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Can we really rely on Forensic Science?

Forensic science has come a long way since the days of Stephen Lawrence, a young man the mystery of whose savage, racist murder in 1993 only reached a conclusion this week. Forensic science now enjoys much higher standards of evidence handling and more sensitive technology, and these advances have evidently played major roles in bringing about the convictions of several high-profile criminals. Still, as with all things scientific, the reliability of forensic technology has always been in question.

In the case of Stephen Lawrence, Gary Dobson and David Norris were sent to jail on the basis of evidence which, the defence argued, could have been the result of contaminations during evidence storing. The findings that damned Dobson and Norris involved fibres from Lawrence’s clothes on Dobson’s jacket and Norris’ sweater, but perhaps more importantly, hair on Norris’ corduroy trousers and a 0.25mm by 0.5mm bloodstain on the collar of Dobson’s jacket — all of which were genetically matched to the deceased. Three tiny old flakes of Lawrence’s blood were also found in the evidence bag that held Dobson’s jacket, and the defence saw this as an indication that the bloodstain on Dobson’s clothes could have come about due to contaminant old flakes of blood dissolving during a saliva test.

The forensic team successfully ruled out this possibility when they showed that exposing said old flakes of blood to the chemicals used in a saliva test did not lead to them staining or absorbing into the fabric. The scientists were of the position that the stain was caused by wet blood that had been shed during the attack. Furthermore, the techniques used in this re-examination had already crucially contributed to the conclusion of other murder investigations such as those of Vikki Thompson, Damilola Taylor and Rachel Nickell. In the end, the evidence for the conviction of Dobson and Norris looked solid, and the jury’s decision reflected thus.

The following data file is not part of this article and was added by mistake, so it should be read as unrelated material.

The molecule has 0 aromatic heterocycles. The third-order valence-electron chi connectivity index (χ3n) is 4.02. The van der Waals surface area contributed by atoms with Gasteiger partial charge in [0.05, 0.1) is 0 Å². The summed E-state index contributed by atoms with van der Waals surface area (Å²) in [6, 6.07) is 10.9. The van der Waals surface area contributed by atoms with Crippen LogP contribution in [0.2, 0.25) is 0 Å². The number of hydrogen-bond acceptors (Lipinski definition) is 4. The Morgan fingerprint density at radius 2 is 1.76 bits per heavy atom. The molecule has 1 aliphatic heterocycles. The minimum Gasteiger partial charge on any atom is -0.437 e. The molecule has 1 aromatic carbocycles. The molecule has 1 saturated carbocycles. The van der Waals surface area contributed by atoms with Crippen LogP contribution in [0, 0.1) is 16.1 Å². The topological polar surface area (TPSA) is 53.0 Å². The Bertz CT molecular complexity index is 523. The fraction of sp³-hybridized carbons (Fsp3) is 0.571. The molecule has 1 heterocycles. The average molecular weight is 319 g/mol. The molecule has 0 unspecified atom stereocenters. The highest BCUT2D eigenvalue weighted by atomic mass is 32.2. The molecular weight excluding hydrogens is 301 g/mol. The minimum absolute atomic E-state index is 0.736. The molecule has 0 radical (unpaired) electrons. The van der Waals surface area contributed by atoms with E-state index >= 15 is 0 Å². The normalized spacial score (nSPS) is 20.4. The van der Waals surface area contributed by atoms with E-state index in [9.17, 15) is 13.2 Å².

Yet, the field of forensic science has been plagued by much more than just courtroom debates. Aside from the risk of contamination that comes with poor evidence handling, the overall dubiousness of some of its practices has also been hauled into the public limelight. A 2009 report by the US National Academy of Science (NAS) suggests that the field needs an independent body to uphold higher standards of practice and traditional methods such as fingerprint and hair analyses cannot match evidence to individuals with certainty since not enough peer-viewed studies have established their effectiveness.

Downright horror stories such as those of wrongly-convicted Steven Barnes illustrate just how dangerous it can be to put too much trust into forensic science. In spite of shaky eye witness accounts and little other evidence, Barnes was falsely convicted for the rape and murder of a high school student in 1985, mainly because, according to a forensic expert, the soil on his truck tyres resembled the soil on the crime scene and an imprint similar to the fabric pattern on the  jeans the victim had been wearing at the time of death could be found on the outside of that truck. It was only after 20 years in prison that DNA tests proved that Barnes was innocent, leading to his exoneration.